Last month, on social media, I felt the need to speak out about how many people want national recognition but are not known in their local communities. When a politician wants to run for office, they start a grass root campaign. An average Joe can’t just run for president if he is unknown to the public. He has to start locally, and work his way up the ladder. As a small business owner, you must do the same thing.
Trust me, I know the pain of wanting to be a huge brand and have customers all over the world, but sometimes you need to bloom where you are planted first. My twitter friend, Sakita, has put that in my head, and it reigns true. Why ask God to put you somewhere you have no familiarity with? You will look like a fly-by-night company. It’s important to soak up knowledge at any level possible. Grow where you are planted, and then move to the next place. Your local town is greater than you think.
For example, I live in a military town where a majority of the people are transplants. Why wouldn’t I want to connect with these people? It makes perfect sense. These members of the community have friends and family across the country and probably the world. Word of mouth is still the best advertising because it means you have built someone’s trust.
Join Your Local Chamber of Commerce
- Yes, it costs money, but people admire the investment of joining. A majority of the members have been in business for decades. Their companies were built before social media. The community trusts them.
- Form a mentorship here. Find someone in the chamber you admire, and invite them to have coffee with you. Share your thoughts and express why you want them to be a mentor. Don’t be afraid of their reaction, most people think it’s flattering to be asked to be a mentor. First, make sure it’s genuine–faking anything isn’t good.
- Volunteer your services. There are so many chambers that lack the “younger generation’s skills.” Barter your services into a membership.
Attend Local Events
- Sign up for Eventbrite and meetup.com events in your community. If you live in a super small town, set it up for the next biggest town up to a 50-mile radius of your community.
- If there are no events, create them. I always say, “Create your own opportunities.” Contact a local restaurant or coffee shop, and say you want to host a meet-up. In exchange for being able to use their space, offer to promote them as well. Make the meetings once a month. You can charge a small fee, which can cover food if need be. The point is: connect with others.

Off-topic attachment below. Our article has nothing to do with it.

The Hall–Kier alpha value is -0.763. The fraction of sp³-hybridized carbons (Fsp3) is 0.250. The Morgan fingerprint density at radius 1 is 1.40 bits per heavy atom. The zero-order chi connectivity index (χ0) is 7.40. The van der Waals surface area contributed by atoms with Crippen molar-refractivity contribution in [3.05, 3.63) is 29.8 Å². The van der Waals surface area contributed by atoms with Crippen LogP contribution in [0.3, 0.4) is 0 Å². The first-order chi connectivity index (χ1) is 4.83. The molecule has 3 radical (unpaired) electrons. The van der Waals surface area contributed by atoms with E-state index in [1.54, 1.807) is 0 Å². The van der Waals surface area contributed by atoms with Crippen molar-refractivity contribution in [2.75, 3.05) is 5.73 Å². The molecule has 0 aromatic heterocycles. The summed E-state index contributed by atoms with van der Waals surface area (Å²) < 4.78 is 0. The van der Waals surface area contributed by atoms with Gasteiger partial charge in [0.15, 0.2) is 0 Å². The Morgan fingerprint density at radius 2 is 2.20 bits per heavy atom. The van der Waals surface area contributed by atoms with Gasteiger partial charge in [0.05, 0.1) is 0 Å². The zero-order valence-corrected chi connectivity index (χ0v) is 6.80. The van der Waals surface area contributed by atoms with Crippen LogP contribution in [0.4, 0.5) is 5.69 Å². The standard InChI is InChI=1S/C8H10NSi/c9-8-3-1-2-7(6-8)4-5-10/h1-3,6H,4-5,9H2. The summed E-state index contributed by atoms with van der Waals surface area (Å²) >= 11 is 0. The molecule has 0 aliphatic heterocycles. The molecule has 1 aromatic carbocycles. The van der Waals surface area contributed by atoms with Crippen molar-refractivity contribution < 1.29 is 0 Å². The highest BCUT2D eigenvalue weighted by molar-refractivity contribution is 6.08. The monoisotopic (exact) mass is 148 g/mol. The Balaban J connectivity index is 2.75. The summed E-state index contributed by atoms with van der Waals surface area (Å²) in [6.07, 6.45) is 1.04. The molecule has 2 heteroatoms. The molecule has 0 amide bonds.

- Attend events outside your industry. Some of my favorite events I have attended are Tech events. There is so much knowledge in the room, and it also helps to get you out of your comfort zone. Branch out your network–diverse portfolios stay afloat during rough times.
- One of my fondest memories as a kid is of volunteering. I won Youth of the Year in my community, and it felt great giving back. We as individuals need to give back on any level we can. You might not be a fortune 500 company, but you do have 2-3 hours you can spare a week.
- Non-profits tend to lack man power and funds, especially in small towns. If you are a great writer, why not help them get more grants? If you’re savvy at social media, help them build their brand on social media too. Set up a small easy website with a Paypal donation button, and help them collect the money they desperately need.
- Connect with your community on a deeper level. Yes, you are doing it to help others, but you never know whom you will meet. Factor in that the non-profit might give you business.
Growing your brand locally has many perks. Baseball players start in the minor league for a reason: to get accumulated to the rigorous work they have to do when they make it to the majors. Start hitting home runs in the minors and trust the majors will take notice. If you have a solid foundation to start with, it will be hard to break it when you grow into a bigger brand. See the positives in working with your community.